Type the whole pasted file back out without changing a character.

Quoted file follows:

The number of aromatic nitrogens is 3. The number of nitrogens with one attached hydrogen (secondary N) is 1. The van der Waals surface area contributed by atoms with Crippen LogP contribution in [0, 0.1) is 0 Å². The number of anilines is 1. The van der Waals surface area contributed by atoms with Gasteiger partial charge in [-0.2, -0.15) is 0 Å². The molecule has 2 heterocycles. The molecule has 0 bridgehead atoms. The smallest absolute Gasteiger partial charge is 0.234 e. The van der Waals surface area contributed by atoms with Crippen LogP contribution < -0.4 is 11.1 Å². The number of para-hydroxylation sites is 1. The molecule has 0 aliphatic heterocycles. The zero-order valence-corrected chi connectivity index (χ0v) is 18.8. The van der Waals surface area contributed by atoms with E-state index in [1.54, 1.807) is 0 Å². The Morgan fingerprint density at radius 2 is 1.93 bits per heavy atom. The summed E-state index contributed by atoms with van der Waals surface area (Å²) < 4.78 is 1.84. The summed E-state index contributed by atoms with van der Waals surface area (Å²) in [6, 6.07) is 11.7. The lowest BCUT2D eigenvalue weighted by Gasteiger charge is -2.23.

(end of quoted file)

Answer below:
The number of aromatic nitrogens is 3. The number of nitrogens with one attached hydrogen (secondary N) is 1. The van der Waals surface area contributed by atoms with Crippen LogP contribution in [0, 0.1) is 0 Å². The number of anilines is 1. The van der Waals surface area contributed by atoms with Gasteiger partial charge in [-0.2, -0.15) is 0 Å². The molecule has 2 heterocycles. The molecule has 0 bridgehead atoms. The smallest absolute Gasteiger partial charge is 0.234 e. The van der Waals surface area contributed by atoms with Crippen LogP contribution < -0.4 is 11.1 Å². The number of para-hydroxylation sites is 1. The molecule has 0 aliphatic heterocycles. The zero-order valence-corrected chi connectivity index (χ0v) is 18.8. The van der Waals surface area contributed by atoms with E-state index in [1.54, 1.807) is 0 Å². The Morgan fingerprint density at radius 2 is 1.93 bits per heavy atom. The summed E-state index contributed by atoms with van der Waals surface area (Å²) < 4.78 is 1.84. The summed E-state index contributed by atoms with van der Waals surface area (Å²) in [6, 6.07) is 11.7. The lowest BCUT2D eigenvalue weighted by Gasteiger charge is -2.23.